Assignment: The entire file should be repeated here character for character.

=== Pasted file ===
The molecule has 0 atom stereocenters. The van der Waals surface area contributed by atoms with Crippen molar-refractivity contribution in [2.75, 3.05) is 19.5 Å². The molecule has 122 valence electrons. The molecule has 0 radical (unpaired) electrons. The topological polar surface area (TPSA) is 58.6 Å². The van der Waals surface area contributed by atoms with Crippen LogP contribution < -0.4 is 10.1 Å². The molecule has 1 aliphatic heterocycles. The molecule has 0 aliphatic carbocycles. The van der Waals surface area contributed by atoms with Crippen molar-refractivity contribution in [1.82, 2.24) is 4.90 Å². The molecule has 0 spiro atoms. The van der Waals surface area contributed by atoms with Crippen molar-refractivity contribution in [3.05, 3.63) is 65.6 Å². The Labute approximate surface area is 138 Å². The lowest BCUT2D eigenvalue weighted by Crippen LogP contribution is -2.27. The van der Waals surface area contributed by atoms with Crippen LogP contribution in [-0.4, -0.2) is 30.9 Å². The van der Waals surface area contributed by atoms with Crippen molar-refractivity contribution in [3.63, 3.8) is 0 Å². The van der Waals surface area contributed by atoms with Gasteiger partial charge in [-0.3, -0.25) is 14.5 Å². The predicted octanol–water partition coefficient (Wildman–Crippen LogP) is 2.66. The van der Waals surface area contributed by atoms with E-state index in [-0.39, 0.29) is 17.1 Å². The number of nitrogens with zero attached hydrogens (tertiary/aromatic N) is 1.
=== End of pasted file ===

The molecule has 0 atom stereocenters. The van der Waals surface area contributed by atoms with Crippen molar-refractivity contribution in [2.75, 3.05) is 19.5 Å². The molecule has 122 valence electrons. The molecule has 0 radical (unpaired) electrons. The topological polar surface area (TPSA) is 58.6 Å². The van der Waals surface area contributed by atoms with Crippen LogP contribution < -0.4 is 10.1 Å². The molecule has 1 aliphatic heterocycles. The molecule has 0 aliphatic carbocycles. The van der Waals surface area contributed by atoms with Crippen molar-refractivity contribution in [1.82, 2.24) is 4.90 Å². The molecule has 0 spiro atoms. The van der Waals surface area contributed by atoms with Crippen molar-refractivity contribution in [3.05, 3.63) is 65.6 Å². The Labute approximate surface area is 138 Å². The lowest BCUT2D eigenvalue weighted by Crippen LogP contribution is -2.27. The van der Waals surface area contributed by atoms with Crippen LogP contribution in [-0.4, -0.2) is 30.9 Å². The van der Waals surface area contributed by atoms with Crippen molar-refractivity contribution in [3.63, 3.8) is 0 Å². The van der Waals surface area contributed by atoms with Gasteiger partial charge in [-0.3, -0.25) is 14.5 Å². The predicted octanol–water partition coefficient (Wildman–Crippen LogP) is 2.66. The van der Waals surface area contributed by atoms with E-state index in [-0.39, 0.29) is 17.1 Å². The number of nitrogens with zero attached hydrogens (tertiary/aromatic N) is 1.